Arrhythmia treatments in Virginia
For more than a decade, HCA Virginia's physicians and hospital teams have worked tirelessly to build the region’s premier cardiac care centers. We take care of your valves, veins and arteries to ensure your heart health. As part of that care, our electrophysiologists diagnose and treat arrhythmias (abnormal heart rhythms), using advanced technology to resolve your irregular heartbeat.
For more information about our arrhythmia services or for help finding a specialist, call our free, 24/7 Consult-A-Nurse® line.
Types of cardiac arrhythmias
Electrical signals to the heart coordinate your heartbeats. When your heart's electrical system does not function properly, your heart rhythm becomes too fast (tachycardia), too slow (bradycardia) or irregular. This can lead to dizziness, fatigue, shortness of breath and even a heart attack or cerebrovascular accident (stroke). It may also signal underlying heart disease.
Types of arrhythmias include:
- Atrial fibrillation (AFib)
- Atrial flutter
- Premature atrial contractions
- Premature ventricular complex (PVC)
- Supraventricular arrhythmias
- Supraventricular tachycardia (SVT) or paroxysmal SVT
- Sick sinus syndrome
- Ventricular tachycardia
- Ventricular fibrillation
Atrial fibrillation (AFib)
AFib is the most common heart arrhythmia. It may be caused by environmental, behavioral or genetic factors. It is often found in patients with atherosclerosis, angina (chest pain), hypertension and lung problems.
AFib is also commonly associated with conditions such as heart failure. If left untreated, it can become permanent over time, increasing your odds of more serious, life-threatening issues. This is, in part, because AFib can cause blood to pool and form clots in the heart's left atrial appendage, significantly increasing the risk of having a stroke. As a result, patients experiencing this heart condition may need to take warfarin (blood thinning medication) long-term.
Symptoms of heart arrhythmia
Patients with arrhythmias typically experience one or more of the following symptoms:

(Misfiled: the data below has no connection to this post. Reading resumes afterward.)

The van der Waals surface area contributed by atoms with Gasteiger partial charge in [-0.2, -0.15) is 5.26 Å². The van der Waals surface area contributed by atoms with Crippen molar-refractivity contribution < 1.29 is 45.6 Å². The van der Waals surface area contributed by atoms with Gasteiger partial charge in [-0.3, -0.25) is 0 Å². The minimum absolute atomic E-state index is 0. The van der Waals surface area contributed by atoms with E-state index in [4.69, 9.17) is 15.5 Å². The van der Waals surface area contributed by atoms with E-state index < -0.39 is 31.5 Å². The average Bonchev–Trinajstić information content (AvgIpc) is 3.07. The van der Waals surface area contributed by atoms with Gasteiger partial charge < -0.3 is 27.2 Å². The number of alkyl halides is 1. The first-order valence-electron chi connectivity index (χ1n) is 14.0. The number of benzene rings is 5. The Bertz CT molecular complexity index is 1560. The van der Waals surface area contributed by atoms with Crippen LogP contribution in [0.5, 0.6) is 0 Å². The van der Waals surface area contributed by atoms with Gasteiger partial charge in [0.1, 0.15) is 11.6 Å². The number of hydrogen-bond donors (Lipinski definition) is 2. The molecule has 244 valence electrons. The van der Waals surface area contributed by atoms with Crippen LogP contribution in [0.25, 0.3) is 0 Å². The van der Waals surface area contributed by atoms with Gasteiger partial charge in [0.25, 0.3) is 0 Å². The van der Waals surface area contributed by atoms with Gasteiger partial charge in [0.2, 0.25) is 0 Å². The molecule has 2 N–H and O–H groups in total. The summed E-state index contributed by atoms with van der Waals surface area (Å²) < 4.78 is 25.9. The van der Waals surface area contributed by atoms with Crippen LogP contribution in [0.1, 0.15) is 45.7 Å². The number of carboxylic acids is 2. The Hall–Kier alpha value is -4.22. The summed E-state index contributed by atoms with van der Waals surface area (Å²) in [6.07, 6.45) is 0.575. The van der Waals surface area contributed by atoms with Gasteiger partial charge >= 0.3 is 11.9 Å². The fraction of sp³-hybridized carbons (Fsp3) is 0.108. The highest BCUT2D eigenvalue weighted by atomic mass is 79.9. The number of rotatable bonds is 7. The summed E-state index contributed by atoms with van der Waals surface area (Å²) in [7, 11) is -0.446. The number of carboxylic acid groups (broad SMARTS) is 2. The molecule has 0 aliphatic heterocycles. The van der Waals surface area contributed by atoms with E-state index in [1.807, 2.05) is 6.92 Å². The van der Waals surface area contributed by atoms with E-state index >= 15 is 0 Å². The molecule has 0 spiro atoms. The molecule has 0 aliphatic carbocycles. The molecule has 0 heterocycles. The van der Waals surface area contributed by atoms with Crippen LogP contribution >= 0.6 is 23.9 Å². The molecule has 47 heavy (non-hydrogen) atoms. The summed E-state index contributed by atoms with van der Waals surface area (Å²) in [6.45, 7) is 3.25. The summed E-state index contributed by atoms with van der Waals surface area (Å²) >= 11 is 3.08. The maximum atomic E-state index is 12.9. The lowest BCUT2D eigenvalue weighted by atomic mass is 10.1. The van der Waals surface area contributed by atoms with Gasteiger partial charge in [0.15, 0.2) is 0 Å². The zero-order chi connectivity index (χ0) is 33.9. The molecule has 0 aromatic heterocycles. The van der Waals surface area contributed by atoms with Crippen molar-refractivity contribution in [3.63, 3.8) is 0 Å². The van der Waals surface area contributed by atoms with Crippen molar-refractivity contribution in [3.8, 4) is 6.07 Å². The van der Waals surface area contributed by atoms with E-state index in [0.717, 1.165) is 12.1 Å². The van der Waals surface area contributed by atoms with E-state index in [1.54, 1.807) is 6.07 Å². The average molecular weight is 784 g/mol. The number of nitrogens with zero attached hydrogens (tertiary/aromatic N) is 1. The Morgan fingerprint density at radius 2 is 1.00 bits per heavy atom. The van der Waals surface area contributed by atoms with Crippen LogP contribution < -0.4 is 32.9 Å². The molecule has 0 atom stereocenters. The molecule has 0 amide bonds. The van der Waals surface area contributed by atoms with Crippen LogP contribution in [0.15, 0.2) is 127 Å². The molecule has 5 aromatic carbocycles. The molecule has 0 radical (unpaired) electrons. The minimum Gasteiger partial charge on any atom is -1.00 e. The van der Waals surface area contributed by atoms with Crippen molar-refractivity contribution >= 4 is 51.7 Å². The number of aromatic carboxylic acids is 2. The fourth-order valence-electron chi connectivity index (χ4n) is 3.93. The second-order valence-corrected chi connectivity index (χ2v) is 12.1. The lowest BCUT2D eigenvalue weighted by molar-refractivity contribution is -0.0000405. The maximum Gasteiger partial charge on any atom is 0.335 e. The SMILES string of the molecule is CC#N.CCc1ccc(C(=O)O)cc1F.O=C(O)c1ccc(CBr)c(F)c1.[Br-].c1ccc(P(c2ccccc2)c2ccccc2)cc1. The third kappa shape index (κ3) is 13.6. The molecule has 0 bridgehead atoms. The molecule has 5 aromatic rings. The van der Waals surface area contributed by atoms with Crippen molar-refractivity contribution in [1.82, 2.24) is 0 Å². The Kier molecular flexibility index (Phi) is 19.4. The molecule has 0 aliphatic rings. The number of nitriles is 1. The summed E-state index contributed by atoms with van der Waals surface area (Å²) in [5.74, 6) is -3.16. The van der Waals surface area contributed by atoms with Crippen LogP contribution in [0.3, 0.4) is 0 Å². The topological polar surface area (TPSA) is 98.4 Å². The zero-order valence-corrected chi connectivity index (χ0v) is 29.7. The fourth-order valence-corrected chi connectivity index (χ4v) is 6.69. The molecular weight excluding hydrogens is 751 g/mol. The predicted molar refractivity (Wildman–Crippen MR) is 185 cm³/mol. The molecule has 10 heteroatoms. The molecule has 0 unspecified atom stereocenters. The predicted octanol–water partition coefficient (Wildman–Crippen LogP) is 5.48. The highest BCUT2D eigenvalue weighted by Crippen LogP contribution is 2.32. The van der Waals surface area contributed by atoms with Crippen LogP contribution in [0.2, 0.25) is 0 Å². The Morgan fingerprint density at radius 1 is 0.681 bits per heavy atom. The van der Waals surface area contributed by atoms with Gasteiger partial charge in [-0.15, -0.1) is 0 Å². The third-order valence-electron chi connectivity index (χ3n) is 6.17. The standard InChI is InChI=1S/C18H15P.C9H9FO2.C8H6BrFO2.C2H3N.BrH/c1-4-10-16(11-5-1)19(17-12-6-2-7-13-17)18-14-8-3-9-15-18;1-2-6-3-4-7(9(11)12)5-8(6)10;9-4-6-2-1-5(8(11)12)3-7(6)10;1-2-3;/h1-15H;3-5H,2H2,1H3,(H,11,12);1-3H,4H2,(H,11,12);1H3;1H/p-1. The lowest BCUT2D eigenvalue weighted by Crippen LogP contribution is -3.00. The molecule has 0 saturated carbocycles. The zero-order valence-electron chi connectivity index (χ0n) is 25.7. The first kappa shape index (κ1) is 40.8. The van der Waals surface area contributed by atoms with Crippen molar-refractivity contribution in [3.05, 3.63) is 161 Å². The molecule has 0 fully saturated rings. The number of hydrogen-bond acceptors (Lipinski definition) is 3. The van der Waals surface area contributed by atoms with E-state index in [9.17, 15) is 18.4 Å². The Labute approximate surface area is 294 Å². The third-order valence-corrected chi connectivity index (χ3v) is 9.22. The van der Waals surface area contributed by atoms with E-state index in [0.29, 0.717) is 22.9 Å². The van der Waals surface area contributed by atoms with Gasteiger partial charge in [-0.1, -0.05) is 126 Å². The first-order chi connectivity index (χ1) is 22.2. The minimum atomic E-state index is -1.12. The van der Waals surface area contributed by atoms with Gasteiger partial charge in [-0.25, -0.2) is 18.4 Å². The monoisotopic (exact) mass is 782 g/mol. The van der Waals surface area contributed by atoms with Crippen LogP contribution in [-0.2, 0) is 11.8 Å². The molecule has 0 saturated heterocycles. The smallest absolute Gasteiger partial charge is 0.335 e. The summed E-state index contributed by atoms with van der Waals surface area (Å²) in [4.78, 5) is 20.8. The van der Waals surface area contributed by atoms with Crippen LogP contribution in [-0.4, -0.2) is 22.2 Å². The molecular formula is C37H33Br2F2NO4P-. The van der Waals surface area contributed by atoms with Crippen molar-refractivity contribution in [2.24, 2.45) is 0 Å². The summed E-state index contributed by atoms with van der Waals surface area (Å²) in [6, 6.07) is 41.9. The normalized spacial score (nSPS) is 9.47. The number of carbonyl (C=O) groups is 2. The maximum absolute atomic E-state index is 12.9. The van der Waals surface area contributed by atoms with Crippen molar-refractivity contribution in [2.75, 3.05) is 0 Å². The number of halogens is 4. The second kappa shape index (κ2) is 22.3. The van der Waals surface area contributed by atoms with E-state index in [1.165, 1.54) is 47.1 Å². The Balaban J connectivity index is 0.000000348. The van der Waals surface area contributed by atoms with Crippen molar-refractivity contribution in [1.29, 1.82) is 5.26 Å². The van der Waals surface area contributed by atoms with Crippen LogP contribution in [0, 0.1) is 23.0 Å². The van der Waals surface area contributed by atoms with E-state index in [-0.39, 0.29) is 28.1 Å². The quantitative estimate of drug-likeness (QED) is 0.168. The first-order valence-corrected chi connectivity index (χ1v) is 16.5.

- Difficulty exercising
- Dizziness, lightheadedness or fainting
- Fatigue or weakness
- Irregular pulse or heartbeat (fast or slow)
- Pain or pressure in the chest
- Palpitations (fluttering) or a pounding feeling in the chest
- Racing feeling in the chest
- Shortness of breath
Diagnosing heart arrhythmias
Electrophysiology (EP) is the cardiac specialty that studies the heart's electrical system. The skilled electrophysiologists in our EP labs conduct imaging exams and diagnostic tests to determine the source of the arrhythmia. They can then determine the right approach and procedures to help steady the rhythm of your heartbeat.
Treatments for heart rhythm disorders
Often, heart arrhythmias can be managed through medication and lifestyle changes. When more intervention is needed, our experienced cardiac and electrophysiology specialists will determine the best treatment or combination of treatments for your specific needs, which may include:
- Cardiac ablation
- Implantable cardioverter defibrillator (ICD) implantation
- Pacemaker implantation
Convergent (or hybrid) maze
The maze procedure is named after the maze-like set of incisions made on the left and right atria. It is a minimally invasive endoscopic procedure that creates scar lines (lesions) on the epicardium (the outside of the heart). However, it does not compromise the pericardium (the membrane sac enclosing the heart and other major surrounding vessels). The lesions work to divert the abnormal electrical impulses in the heart, isolating them and allowing the heart to return to its normal beating pattern.
Left atrial appendage closure (LAAC) for non-valvular AFib
The LAAC implant is a minimally invasive treatment alternative for non-valvular AFib. It closes off the left atrial appendage (believed to be the primary source of stroke-causing clots in patients with this condition). This keeps harmful blood clots from entering the bloodstream. For this reason, LAAC may enable you to discontinue warfarin and considerably reduce your AFib-related stroke risk.